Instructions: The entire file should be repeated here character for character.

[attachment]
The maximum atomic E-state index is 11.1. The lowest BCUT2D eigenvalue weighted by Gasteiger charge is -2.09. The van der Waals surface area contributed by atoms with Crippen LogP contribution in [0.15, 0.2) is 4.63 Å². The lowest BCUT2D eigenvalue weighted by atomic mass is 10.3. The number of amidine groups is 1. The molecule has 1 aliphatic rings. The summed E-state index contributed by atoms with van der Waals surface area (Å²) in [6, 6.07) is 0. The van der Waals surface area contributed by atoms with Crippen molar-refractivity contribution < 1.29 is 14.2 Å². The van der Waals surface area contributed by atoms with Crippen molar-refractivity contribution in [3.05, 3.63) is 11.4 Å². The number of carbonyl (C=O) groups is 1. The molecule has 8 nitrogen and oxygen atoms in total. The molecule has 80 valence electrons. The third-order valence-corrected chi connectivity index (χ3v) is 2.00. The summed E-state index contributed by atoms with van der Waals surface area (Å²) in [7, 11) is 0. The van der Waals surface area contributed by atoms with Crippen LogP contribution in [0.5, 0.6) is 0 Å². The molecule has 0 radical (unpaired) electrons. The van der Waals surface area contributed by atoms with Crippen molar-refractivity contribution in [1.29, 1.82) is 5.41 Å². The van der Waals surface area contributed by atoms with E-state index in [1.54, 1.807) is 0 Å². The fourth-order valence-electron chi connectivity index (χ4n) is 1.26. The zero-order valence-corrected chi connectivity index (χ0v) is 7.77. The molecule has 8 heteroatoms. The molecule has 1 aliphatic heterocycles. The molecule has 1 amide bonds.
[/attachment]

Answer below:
The maximum atomic E-state index is 11.1. The lowest BCUT2D eigenvalue weighted by Gasteiger charge is -2.09. The van der Waals surface area contributed by atoms with Crippen LogP contribution in [0.15, 0.2) is 4.63 Å². The lowest BCUT2D eigenvalue weighted by atomic mass is 10.3. The number of amidine groups is 1. The molecule has 1 aliphatic rings. The summed E-state index contributed by atoms with van der Waals surface area (Å²) in [6, 6.07) is 0. The van der Waals surface area contributed by atoms with Crippen molar-refractivity contribution < 1.29 is 14.2 Å². The van der Waals surface area contributed by atoms with Crippen molar-refractivity contribution in [3.05, 3.63) is 11.4 Å². The number of carbonyl (C=O) groups is 1. The molecule has 8 nitrogen and oxygen atoms in total. The molecule has 80 valence electrons. The third-order valence-corrected chi connectivity index (χ3v) is 2.00. The summed E-state index contributed by atoms with van der Waals surface area (Å²) in [7, 11) is 0. The van der Waals surface area contributed by atoms with Crippen LogP contribution in [0.5, 0.6) is 0 Å². The molecule has 0 radical (unpaired) electrons. The van der Waals surface area contributed by atoms with Crippen molar-refractivity contribution in [1.29, 1.82) is 5.41 Å². The van der Waals surface area contributed by atoms with E-state index in [1.54, 1.807) is 0 Å². The fourth-order valence-electron chi connectivity index (χ4n) is 1.26. The zero-order valence-corrected chi connectivity index (χ0v) is 7.77. The molecule has 8 heteroatoms. The molecule has 1 aliphatic heterocycles. The molecule has 1 amide bonds.